Jeff Lorber Fusion Energizes Art Porter Benefit

We last saw Jeff Lorber in 2014 at A Work of Art – the week-long fundraiser for Art Porter Music Education – as one of three featured artists, with Everette Harp and Paul Jackson Jr. being the two others.

Now he returns with his band, Jeff Lorber Fusion, for the main concert of A Work of Art on Saturday in the Great Hall of the Clinton Presidential Center.

The Philadelphia-born keyboardist, composer, producer, and Grammy winner brings with him a resume that began with this band, which made its debut album in 1977. More Fusion albums followed — along with solo projects. by Lorber, beginning with “It’s a Fact” in 1982.”

Along the way, Lorber and his band delighted audiences with classic, elegant offerings such as “Tune 88,” a relaxing number with light, quivering percussion. “Rain Dance”, a majestic and sinuous composition enriched with horns. “Wizard Island”, one of the best showcases of Lorber’s skills. His instrumental version of “Ain’t Nobody” by Chaka Khan.”Down Low”, a head swing enriched with organ. “Chinese Medicinal Herbs”, a lively and upbeat number that pays homage to traditional jazz while offering an audio version of the title’s healing powers.

In a 1993 Democrat-Gazette article about his appearance in Little Rock that year, Lorber is described as “one of the first names linked to the ‘fusion’ movement which combined elements of rock or pop with jazz “. He is generally considered a gateway to the genre known as smooth jazz. But Lorber — who on his website names Herbie Hancock and Chick Corea as major influencers — prefers the term “contemporary jazz.”

“Smooth Jazz is a radio format more than a musical description,” he says. “But what we do is melodic, funky and draws a lot from the more traditional ‘straight-ahead jazz’ in terms of improvisation and harmony. I’m a big blues fan, and that’s definitely part of it.”


Memories of his close friendship with the late Art Porter Jr. led Lorber to once again title A Work of Art.

“I had the chance to produce material on three different records with him, two of them entirely, and I was really impressed by his talent as both a sax virtuoso and a composer,” recalls Lorber. “He was also a lovely guy.”

In fact, Lorber was in Thailand with Porter the day before the crash that took his life.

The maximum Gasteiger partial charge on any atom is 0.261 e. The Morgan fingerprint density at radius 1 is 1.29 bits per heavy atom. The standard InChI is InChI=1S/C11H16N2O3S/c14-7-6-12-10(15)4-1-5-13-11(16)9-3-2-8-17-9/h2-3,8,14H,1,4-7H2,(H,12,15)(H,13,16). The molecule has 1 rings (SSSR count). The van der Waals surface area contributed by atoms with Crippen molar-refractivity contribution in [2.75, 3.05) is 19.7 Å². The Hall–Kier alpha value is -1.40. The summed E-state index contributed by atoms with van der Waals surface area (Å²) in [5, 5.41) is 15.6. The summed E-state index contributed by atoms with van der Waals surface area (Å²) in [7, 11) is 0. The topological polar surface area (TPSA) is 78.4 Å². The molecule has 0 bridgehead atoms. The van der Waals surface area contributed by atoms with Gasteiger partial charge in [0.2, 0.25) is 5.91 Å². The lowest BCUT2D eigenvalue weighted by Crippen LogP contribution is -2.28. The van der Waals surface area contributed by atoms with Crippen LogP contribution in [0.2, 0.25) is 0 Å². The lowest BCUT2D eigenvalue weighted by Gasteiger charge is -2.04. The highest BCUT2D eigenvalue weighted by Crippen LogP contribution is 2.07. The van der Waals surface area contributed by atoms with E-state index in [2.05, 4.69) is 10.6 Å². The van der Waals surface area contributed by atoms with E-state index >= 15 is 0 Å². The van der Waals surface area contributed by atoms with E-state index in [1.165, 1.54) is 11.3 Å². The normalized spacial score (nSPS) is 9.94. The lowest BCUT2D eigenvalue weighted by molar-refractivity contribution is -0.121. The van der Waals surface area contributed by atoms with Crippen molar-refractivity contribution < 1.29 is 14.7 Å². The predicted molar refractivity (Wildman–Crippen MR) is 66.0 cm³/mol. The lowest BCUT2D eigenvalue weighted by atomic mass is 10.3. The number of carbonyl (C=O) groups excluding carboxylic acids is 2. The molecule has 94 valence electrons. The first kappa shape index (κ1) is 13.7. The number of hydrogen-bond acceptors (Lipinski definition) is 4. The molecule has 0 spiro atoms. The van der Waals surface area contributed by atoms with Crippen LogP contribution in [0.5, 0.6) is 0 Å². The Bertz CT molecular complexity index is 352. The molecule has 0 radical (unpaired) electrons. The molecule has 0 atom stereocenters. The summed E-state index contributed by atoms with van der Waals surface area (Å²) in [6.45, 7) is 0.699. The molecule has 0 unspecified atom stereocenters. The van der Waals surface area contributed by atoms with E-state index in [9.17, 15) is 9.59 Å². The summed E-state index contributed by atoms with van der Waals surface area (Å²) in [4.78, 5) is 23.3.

“I’m really glad I was asked to be involved in this concert, and I’d be happy to do anything to keep Art’s memory and music alive.”

Throughout his career spanning more than four decades, Lorber has tried to stay true to his primary musical focus.

“I try to make it funky and fun to listen to for both serious jazz fans and everyone else,” he says. “However, over the years so much has changed.”

His band got their start playing the club scene in Portland, Oregon. “Since moving to Los Angeles in 1980, I’ve had the good fortune to become a successful studio musician and producer, so I’ve learned a lot. The musicians I play with now are class professionals. world, including the group I’m taking to Little Rock.” And of course, his songwriting and production have reflected the drastic changes in recording technology and musical styles over the years.

“The whole world has since changed in so many ways, but one thing I like to keep is playing fun, entertaining music that people can stomp their feet to.”

There is a long list of renowned artists with whom Lorber has collaborated or served as a producer, including Gerald Albright, Herb Alpert, Eric Benet, Rick Braun, Michael Franks, Dave Koz and Kenny G, featured via the album “Wizard Island” from Fusion in 1980.

[RELATED: Art Porter Music Education benefit concerts set for this week]


Lorber’s favorite fellow musicians to work with include jazz trumpeter Alpert. They have collaborated on and off over the past two decades.

“As a 10-year-old kid, I was a fan of his song ‘The Lonely Bull’ – the first record I ever bought – and I’m really inspired to work with this guy who is 86 and has as much enthusiasm for life and music as ever,” says Lorber.

Koz and Franks, as well as Tower of Power, are also among his favorites.

What is the composition for which Lorber is best known, for which he receives the most requests to play?

“My song ‘Tune 88’ is kind of a jazz standard,” he replies, naming “Katherine,” a dreamy-eared smoothie, and “PCH (Pacific Coast Highway)” — a perfect number to play in his car. while navigating the iconic California State Route 1 – like two other popular creations he wrote. “Also, my composition ‘Rain Dance’ has become something of a hip-hop anthem” sampled by Jay-Z, Mariah Carey and the late Notorious BIG

Lorber’s work has also been background music on The Weather Channel; his composition “Santa Monica Triangle”, from the 2005 album “Flipside”, appears on “The Weather Channel Presents: The Best of Smooth Jazz” and “The Weather Channel Presents: Smooth Jazz II”.

It was a relationship, Lorber says, that he did not initiate. “I guess they liked my music and started playing it,” he says.


Lorber is a longtime Grammy nominee, but the award eluded him until his seventh nomination. Jeff Lorber’s album “Prototype” Fusion won the Best Contemporary Instrumental Album 2018 category.

“It was quite exciting. It was unexpected,” Lorber recalled. “Of course it’s great to be recognized by your peers. But having a life in music, doing something that I love so much, is really its own reward.”

Lorber is looking forward to his band including tracks from Art Porter Jr. in their Saturday set. Apart from that, they will deliver favorites from old and new material. Fans of The Weather Channel and buyers of the channel’s aforementioned jazz album will be treated to “Rain Dance,” he reveals.

“I can’t wait to get back to Little Rock and see some of my friends there.”

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